Unless you have a valid prenuptial agreement or postnuptial agreement that protects your business as your separate property, when you divorce the business is likely to be an asset that is divided in the divorce. This article provides an overview of what happens without a prenup or postnup.
In North Carolina, any property obtained during the marriage is subject to equitable distribution. Property obtained before marriage is usually one’s separate property and property obtained during the marriage is usually marital property subject to division. An equitable distribution is presumed to be an equal distribution although a judge can award a greater percentage. This is all set out in N.C. Gen. Stat. 50-20.
If one spouse owned the business before marriage but continued to work in the business after being married, a portion of the business may be separate property and a portion of the business may be marital property. The other spouse is often entitled to one-half the increase in value of the business measured from the date of marriage through the date the parties’ separated. If there has been no increase in value, there may be nothing to divide.
Husband and Wife can agree how to divide the business. One can maintain ownership and buy the other out. For example, if Husband owns a car dealership worth $1 million that was created during the marriage, Wife will be entitled to $500,000. Of course a buy out will require that the buyer can fund the purchase (which often occurs through the transfer of other assets such as 401(k), IRA, real property, etc.). The parties can continue to own it jointly and run it together which is not a good option given that ex-husbands and ex-wives don’t usually get along that well and probably would not be able to run a business together. Or the parties can sell it for its true fair market value and split the sales price.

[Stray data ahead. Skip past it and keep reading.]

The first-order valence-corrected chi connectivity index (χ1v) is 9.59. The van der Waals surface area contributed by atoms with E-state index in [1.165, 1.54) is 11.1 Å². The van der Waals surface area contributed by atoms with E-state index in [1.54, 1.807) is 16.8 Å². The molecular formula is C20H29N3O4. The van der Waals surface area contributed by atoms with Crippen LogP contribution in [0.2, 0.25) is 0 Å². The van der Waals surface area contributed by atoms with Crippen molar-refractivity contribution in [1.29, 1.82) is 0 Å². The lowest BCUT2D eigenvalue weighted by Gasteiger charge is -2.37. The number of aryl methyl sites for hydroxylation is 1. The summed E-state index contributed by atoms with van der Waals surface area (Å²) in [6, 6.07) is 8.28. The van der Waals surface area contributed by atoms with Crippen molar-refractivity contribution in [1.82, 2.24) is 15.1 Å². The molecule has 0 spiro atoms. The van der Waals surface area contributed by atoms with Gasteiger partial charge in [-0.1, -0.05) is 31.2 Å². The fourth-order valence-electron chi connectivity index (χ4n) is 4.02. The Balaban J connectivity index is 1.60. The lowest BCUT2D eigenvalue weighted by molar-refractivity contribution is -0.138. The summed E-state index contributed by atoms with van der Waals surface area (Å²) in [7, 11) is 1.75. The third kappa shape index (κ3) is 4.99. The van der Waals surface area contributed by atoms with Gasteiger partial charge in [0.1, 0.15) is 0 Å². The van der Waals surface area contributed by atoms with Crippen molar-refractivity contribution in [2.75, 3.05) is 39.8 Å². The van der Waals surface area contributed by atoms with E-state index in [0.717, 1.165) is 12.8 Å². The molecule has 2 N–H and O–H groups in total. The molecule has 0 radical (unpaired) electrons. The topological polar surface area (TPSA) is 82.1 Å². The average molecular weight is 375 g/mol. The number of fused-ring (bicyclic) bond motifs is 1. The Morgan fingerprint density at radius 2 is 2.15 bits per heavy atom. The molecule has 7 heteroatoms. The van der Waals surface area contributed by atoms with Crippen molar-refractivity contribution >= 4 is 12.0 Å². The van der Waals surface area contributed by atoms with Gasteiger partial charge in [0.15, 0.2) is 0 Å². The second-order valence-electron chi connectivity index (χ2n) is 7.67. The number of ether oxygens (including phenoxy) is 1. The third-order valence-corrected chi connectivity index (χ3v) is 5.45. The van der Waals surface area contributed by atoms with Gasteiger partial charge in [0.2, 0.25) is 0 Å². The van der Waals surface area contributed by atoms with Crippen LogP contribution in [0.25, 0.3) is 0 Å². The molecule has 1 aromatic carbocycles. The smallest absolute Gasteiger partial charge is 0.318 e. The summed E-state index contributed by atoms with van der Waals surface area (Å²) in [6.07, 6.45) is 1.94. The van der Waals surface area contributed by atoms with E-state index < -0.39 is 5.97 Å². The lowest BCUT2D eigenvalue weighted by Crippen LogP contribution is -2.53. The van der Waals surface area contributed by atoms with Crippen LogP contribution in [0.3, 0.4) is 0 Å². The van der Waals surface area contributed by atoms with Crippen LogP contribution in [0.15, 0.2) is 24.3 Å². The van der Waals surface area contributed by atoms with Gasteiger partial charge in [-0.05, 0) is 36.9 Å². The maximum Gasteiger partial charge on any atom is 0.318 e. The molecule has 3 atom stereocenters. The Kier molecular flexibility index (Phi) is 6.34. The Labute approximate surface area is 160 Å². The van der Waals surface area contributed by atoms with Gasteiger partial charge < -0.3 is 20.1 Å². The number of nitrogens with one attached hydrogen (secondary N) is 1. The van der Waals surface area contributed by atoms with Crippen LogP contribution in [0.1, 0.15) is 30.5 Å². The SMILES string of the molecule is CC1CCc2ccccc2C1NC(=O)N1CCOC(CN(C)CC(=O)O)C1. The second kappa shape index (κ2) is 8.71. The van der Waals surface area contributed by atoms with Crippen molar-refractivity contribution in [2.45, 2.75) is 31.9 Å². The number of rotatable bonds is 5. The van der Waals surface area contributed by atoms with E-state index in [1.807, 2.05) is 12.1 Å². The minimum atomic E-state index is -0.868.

If the parties cannot agree how to handle the business, the court will divide it in equitable distribution. Often this means the business needs to be valued and the spouse who keeps it will have to pay the other spouse their share of its value. And if the business has so much debt that it has a negative value one spouse may have to pay the other to take the business and its liabilities (this in part depends on the legal structure of the business entity).
Business valuation is perhaps the most difficult aspect of this process. It generally requires that an expert be hired to value the business. Three common approaches to valuing the business include: (a) an assets approach that considers the value of the assets and liabilities; (b) a market approach which considers what the business could be sold for on the open market; and (c) an income approach which determines what amount of capital would be necessary to secure the earnings produced by the business.
Its important that you hire a lawyer who understands complex business valuation.